Legal Entitlements

If you decide to make an employee redundant while she is on maternity leave, taking into account the information above, she will be entitled to the following things:

Written Reasons

You must provide written reasons for why you are ending her employment, without her having to ask for it. You should make clear that she is being made redundant and avoid any suggestion that she is being dismissed for any other reason.

Redundancy Pay

If she would otherwise qualify for redundancy pay (contractual or statutory) then you will need to pay this to her irrespective of the fact that she is on maternity leave. You will not have to pay statutory redundancy pay if she has unreasonably refused a suitable alternative role. However, it can be difficult to assess whether you are entitled to do so, so always seek advice about your particular situation first.

Notice

You must give her notice that you are making her redundant, in accordance with the notice requirements in her contract and inform her that she can appeal your decision. In terms of notice pay, you must pay her for any periods of her notice period during which she is entitled to enhanced maternity pay. You must also pay her full notice pay if, under her contract, she is only entitled to the statutory minimum notice period. Otherwise, you are not required to pay her notice pay.

Statutory Maternity Pay (“SMP”)

Even if you make her redundant, she will remain entitled to SMP for the full 39-week period. So, you will need to pay this even if this extends past the end of her employment.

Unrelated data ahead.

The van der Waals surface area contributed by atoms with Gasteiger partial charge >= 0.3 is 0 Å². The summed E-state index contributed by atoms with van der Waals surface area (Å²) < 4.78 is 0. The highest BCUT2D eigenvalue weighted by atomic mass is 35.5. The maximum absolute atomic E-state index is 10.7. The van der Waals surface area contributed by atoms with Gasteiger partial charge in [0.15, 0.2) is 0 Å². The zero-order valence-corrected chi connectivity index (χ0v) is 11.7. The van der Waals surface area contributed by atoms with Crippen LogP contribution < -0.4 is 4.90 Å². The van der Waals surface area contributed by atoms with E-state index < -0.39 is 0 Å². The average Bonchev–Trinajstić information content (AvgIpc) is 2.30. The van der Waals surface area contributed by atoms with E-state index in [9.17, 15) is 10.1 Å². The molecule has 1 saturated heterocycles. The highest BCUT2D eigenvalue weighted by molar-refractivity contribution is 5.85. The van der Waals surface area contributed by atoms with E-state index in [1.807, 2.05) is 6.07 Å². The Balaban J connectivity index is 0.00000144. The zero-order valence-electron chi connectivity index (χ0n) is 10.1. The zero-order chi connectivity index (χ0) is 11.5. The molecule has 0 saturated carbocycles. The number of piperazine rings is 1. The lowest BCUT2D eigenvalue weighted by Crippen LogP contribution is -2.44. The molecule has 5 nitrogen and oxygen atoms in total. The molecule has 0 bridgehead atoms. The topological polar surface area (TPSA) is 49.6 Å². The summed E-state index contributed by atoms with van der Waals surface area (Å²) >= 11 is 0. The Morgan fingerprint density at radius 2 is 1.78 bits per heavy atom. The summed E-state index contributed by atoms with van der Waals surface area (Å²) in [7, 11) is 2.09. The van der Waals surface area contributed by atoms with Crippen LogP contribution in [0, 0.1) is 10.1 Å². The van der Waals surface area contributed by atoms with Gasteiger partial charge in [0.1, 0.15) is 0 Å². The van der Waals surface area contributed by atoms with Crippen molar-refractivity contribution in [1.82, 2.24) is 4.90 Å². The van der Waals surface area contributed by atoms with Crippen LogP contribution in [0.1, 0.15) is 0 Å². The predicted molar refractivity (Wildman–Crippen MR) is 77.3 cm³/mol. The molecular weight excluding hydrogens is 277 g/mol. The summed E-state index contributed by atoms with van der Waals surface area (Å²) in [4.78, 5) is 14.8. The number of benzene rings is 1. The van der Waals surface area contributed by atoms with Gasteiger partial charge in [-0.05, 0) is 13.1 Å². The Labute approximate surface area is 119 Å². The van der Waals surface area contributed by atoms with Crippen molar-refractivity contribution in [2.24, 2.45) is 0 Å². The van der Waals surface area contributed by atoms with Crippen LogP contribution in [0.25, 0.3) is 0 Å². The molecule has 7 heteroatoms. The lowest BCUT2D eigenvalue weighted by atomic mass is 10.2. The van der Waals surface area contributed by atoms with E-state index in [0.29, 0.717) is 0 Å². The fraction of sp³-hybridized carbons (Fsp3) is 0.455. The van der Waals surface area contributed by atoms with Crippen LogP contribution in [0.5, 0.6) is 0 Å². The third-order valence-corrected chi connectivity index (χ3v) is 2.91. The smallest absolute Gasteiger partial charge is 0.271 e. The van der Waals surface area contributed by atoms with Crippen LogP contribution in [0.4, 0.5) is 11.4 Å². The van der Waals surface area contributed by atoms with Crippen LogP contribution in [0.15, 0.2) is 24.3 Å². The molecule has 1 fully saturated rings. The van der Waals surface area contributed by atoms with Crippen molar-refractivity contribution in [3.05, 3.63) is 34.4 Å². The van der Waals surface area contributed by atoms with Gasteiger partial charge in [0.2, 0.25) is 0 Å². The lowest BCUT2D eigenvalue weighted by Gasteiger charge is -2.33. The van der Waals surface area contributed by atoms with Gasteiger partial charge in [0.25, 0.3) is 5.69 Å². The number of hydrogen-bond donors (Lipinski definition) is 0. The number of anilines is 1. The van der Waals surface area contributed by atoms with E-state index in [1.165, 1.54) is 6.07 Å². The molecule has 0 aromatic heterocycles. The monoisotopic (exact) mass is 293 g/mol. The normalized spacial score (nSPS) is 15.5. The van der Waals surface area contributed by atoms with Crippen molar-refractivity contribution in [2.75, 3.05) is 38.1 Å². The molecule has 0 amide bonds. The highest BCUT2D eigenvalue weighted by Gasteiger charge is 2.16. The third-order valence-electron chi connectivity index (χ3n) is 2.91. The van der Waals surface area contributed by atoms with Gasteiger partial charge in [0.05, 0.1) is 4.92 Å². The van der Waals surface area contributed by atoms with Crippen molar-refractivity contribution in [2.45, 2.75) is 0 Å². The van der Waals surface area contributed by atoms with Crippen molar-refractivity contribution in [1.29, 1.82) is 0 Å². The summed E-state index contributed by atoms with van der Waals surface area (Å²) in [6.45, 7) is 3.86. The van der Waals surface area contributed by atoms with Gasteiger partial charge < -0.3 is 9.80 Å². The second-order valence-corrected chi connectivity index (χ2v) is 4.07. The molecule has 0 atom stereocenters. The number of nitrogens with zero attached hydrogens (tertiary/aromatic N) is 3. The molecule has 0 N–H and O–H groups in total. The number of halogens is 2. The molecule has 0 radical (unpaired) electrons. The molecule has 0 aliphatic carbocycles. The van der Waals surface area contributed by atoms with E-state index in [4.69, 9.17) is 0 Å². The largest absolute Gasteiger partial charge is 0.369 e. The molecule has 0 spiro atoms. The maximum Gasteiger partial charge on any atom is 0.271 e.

If you need any advice in relation to making an employee redundant who is currently on maternity leave, please do not hesitate to call us on 01133 50 40 30 or at hello@scesolicitors.co.uk.

If you enjoyed this article and would like to be kept updated, please subscribe to our monthly newsletter.


SCE Solicitors is a boutique employment law and dispute resolution practice based in Leeds which advises clients nationwide. Please note that the information in this blog is to provide information of general interest in a summary manner and should not be construed as individual legal advice. Readers should consult with SCE Solicitors or other professional counsel before acting on the information contained here..

Emma Roberts

Trainee Solicitor at Sce Solicitors Ltd
Emma is a trainee solicitor at SCE Solicitors. Emma commenced her training contract in September 2018 and is currently working in the employment law department assisting director Samira Cakali. Emma also assists in the running of the firm’s myHR service where she can support you in the day-to-day management of your staff.
Emma Roberts
Emma Roberts

Emma is a trainee solicitor at SCE Solicitors. Emma commenced her training contract in September 2018 and is currently working in the employment law department assisting director Samira Cakali. Emma also assists in the running of the firm’s myHR service where she can support you in the day-to-day management of your staff.

%d bloggers like this: